I would also stop asking her to move to a special place to express her feelings. It will help you and her family to normalize them if you can confidently carry on with her in whatever mood she’s in. “Sounds like you don’t feel like going outside with us right now. I hear that! I’m going to give you a helping hand because we want you with us.” If she resists: “It seems this is very hard for you. You don’t want to come outside.” While you acknowledge those feelings, kindly move her along with confident momentum.
Even with your patience and valiant efforts, it is true that you can’t, as you say, make Lila happy. None of us have that power with another person. Our best chance of fostering happiness is to make it our goal to fully accept and trust every feeling that presents itself. Acceptance is the best relationship-builder, and your relationship with Lila will provide a sense of comfort and ease Lila’s stress.
As I said, I couldn’t disagree more with the therapist’s perception of Lila as manipulative, but I do agree that much of her behavior is the result of conditioning. Everything we do as parents teaches children something about us, themselves, and relationships in general…
Unlearning helplessness and finding strength
From your description of the interactions between Lila and her parents, it seems they may be infantilizing her. My guess is that she has been habitually responded to as needy, helpless, and someone to pity, rather than as a strong toddler sharing strong opinions. Again, our perceptions matter a great deal. They not only inform our responses to behavior, but also tend to become self-defining for children. So when we perceive a toddler as weak, needy, helpless, she can begin to believe those things about herself. It sounds like Lila has taken on that identity.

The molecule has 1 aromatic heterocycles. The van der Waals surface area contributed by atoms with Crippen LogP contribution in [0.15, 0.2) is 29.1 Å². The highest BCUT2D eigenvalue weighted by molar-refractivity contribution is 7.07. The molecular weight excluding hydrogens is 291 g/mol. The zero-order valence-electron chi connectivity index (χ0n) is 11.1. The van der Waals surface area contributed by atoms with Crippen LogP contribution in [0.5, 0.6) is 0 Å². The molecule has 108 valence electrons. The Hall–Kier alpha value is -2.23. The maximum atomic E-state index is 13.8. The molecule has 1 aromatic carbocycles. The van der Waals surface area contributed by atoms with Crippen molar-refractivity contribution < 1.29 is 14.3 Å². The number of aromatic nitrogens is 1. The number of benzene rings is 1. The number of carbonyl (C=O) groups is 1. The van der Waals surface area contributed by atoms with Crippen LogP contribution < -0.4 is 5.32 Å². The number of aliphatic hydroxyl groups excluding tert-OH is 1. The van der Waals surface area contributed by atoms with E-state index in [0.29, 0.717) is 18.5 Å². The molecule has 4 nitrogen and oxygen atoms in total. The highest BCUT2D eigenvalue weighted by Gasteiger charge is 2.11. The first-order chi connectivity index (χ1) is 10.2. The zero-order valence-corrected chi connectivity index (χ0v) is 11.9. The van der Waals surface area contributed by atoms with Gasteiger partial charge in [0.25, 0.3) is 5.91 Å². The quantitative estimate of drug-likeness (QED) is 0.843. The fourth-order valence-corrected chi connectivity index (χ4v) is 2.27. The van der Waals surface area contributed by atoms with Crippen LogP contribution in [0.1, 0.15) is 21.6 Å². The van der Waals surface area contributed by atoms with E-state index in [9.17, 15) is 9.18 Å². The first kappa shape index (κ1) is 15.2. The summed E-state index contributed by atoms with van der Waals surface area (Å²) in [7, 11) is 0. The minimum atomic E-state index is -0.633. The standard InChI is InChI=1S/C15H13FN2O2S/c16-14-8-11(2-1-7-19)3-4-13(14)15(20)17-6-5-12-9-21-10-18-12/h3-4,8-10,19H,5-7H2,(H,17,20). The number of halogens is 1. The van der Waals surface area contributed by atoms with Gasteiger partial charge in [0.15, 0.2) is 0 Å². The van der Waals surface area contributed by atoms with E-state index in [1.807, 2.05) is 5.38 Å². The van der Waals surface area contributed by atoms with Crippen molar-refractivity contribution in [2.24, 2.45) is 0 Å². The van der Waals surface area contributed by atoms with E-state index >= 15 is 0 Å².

So, instead of addressing the “poor baby,” I would see and speak to the strong toddler within her: “I hear you saying ‘no’, you don’t want your mom to go. You don’t want her to do that… sounds like you strongly disagree with that decision. That’s so hard when we don’t get what we want, isn’t it?” I wouldn’t say all those things at once, but that’s the direction and spirit. And I would say it in a manner that encourages her to express herself forcefully rather than sadly and helplessly. See the strong girl in her. Invite her into the room. Every toddler has one, and this needs to be recognized.
Stop perceiving this as “fake crying” and, instead, see a healthy girl with a healthy toddler will. Nurturing this perception of her will set her free.
Lila seems in very good hands. You’re not failing her! I think you’ll see a change soon, but if you continue to have concerns you might consider seeking further evaluations. Thank you for reaching out to me.
And in this podcast I demonstrate acknowledging children’s feelings in a manner that speaks to their strength: